The Dandelion Field

“Michael?” said the nurse, gently shaking his shoulder. “Michael?”

“Yes!” he said, waking with a start.

“Madeleine’s awake now and wants to talk to you. There’s not much time left…” said the nurse, her voice trailing off.

Groaning, he got up from the uncomfortable hospital cot, his body aching as though he had taken a fearsome beating. He ambled over to the chair at his wife’s bedside and took her hand in his.

“Hi Maddie,” he said, his voice thick with sleep.

Her rainy eyes lit up as they always did when she saw him. “Hi, Michael.”

“How are you feeling?” he asked weakly.

“Not so good… not so good,” she said hoarsely, each breath a labor. “I wanted to ask you… what is your… your favorite memory of us together? I have so many favorites… but there is one I love the most…”

“Tell me,” he said, as he brushed aside a strand of hair that had fallen across her gaunt face.

“Do you remember… the dandelion field? Where you took me for a picnic… you took me there… not long after we married?”

“Sure,” he said as the memory gushed through him almost making him dizzy.

“It was such a beautiful day… the sun all over that sea of yellow… a few wisps of cloud… a gentle, warm breeze in the air… you could hear the river… you spilled wine on your shirt after a butterfly startled you… you startle so easily, Michael… so many butterflies… and you made love to me… I thought my head would explode… I was so happy… do you remember what you did after?”

“Yes,” he said, his eyes watering up.

“You… you picked a dandelion with a full seed head… you lay back down beside me and… and blew the seed pods out into the breeze… do you remember what you said?”


“You said: ‘Maddie, those are all our dreams out there… floating through the air… you and me… we just have to chase them… plant them… make them grow… you and me… the M & Ms’… that’s the best memory of them all… we caught a lot of those dreams… didn’t we, Michael? Made them grow…”

“We did. We did,” he said, as the pain of losing her sliced through him like a jagged knife. “Maddie, you’re the best damn photographer this country has seen in a generation.”

“I love you for saying so,” she said, beginning to laugh but coughing violently instead. “A couple of pictures in a couple of newspapers… Michael… do me a favor?”


“Reach into the side pocket… of my bag over there.”

He crossed the room, reached into the bag and pulled out a roll of film. “What’s this?” he asked, puzzled. Madeleine had switched over to digital photography almost as soon as it had come out.

“Please come back and hold my hand again.”

“Okay,” he said, sitting down next to her. “What are these pictures of? Must have been a long time ago.”

“First, I want you to pull the film out of the roll… I wanted to do it myself… but I got too weak… you know?”

“Please don’t tell me you’re asking me to ruin some of your work?”

“I promise it’s not my work. I’ll explain after you do it.”

“Okay,” he said hesitantly, pulling the film from the roll and letting it drop in a coil beside her pillow. “There.”

“Thank you,” she said, her face softening in relief as she tried to grasp at the film.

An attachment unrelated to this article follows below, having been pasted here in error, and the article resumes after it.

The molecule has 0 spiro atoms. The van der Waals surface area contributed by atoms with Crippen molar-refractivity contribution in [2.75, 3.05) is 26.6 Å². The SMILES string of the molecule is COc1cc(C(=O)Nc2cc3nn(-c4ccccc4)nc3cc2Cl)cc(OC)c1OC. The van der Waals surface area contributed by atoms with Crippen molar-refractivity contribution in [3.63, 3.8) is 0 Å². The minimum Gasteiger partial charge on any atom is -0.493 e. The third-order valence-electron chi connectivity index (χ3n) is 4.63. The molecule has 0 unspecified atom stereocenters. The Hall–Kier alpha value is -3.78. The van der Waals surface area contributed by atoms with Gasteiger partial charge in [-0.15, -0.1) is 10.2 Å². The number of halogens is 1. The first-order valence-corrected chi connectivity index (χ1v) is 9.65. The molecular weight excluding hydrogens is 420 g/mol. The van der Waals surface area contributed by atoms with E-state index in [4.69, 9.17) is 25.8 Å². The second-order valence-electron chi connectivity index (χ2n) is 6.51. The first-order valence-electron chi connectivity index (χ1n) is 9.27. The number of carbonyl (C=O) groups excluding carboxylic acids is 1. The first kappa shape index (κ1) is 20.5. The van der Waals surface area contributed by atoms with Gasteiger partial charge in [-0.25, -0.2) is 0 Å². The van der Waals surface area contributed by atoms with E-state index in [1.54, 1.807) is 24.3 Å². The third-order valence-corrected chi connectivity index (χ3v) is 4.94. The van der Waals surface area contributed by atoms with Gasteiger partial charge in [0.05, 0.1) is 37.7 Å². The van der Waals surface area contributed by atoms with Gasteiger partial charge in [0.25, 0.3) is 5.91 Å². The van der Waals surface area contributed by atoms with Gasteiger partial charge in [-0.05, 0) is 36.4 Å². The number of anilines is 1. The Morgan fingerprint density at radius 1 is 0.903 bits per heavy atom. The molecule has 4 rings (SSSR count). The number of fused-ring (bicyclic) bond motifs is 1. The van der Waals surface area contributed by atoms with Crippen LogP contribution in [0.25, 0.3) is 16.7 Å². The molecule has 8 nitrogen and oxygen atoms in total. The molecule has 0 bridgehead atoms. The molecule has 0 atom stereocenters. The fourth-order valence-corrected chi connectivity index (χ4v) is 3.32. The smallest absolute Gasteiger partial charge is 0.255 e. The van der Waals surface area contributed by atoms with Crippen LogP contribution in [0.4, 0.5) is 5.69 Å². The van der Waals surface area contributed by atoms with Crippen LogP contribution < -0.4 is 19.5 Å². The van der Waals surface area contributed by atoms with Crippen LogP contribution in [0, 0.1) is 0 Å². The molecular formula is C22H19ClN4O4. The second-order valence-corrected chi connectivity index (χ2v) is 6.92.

“Maddie, what is this?”

“They’re pictures of you… I took them about 25 years ago… I guess… I had started walking home from the office from the other side of town… I saw you in the window of a bar… with a pretty girl”, she said, as the hairs on the back of his neck began to stand on end and he tightened his grip on her hand. “Such a pretty… pretty girl… dressed all in black… she had her arms around you… and… and… you were kissing her… I’m sorry I was so bad… I took pictures of you from across the street… it was raining… cold… when you left the bar… I followed you down the street… taking pictures… the two of you arm-in-arm… the last picture is of you going into her place… I’m sorry…”

“Oh, my God,” he gasped. “Maddie, please, I-”

“Michael, it’s okay… really… we met when we were 15 years old… married too young at 21… I was the only girl you had ever been with… I knew how much the girls liked you…”

“It… It only ever happened once, Maddie!” he said, his mind bending with distress. “I swear!”

“I know… I know… women know these things… and… I forgave you even at the time… I understood… I don’t know why I kept the film… never developed it… never destroyed it… you have released me from it… finally.”


“Michael… I’m fading… we have been together for 35 years… you are the kindest, best partner I could ever have hoped for… you always supported me… always understood me… always chased down those dreams with me… always loved me… except for one night… one night out of 35 years… I’m sorry I wasn’t able to give you a child… I know you wanted one… we tried… we tried and tried… and it was just… my body couldn’t… and now it can’t even go on living for you… I’m so sorry…”


“You’re only 50 years old, Michael… you’re still young and have a new life in front of you… you… you should remarry…”

“I only want you, Maddie,” he croaked, as he rested his head on her fleshless shoulder.

“Just promise me you’ll be happy… please promise me that… please…”

“I promise,” he lied, as the pillow got wetter with tears and Madeleine stopped breathing with a peaceful smile on her face.


1 week later

He stood in the middle of the dandelion field, vivid Van Gogh yellow, with the urn under his arm. Sighing deeply, he scattered the ashes over the picnic site from all those years ago. Dropping the urn through trembling hands, he noticed a dandelion with a full seed head. Plucking it, he put it to his lips and watched in silent yearning as the seed pods danced through the gentle summer breeze and flitting butterfly wings.


About Requiem for the Damned

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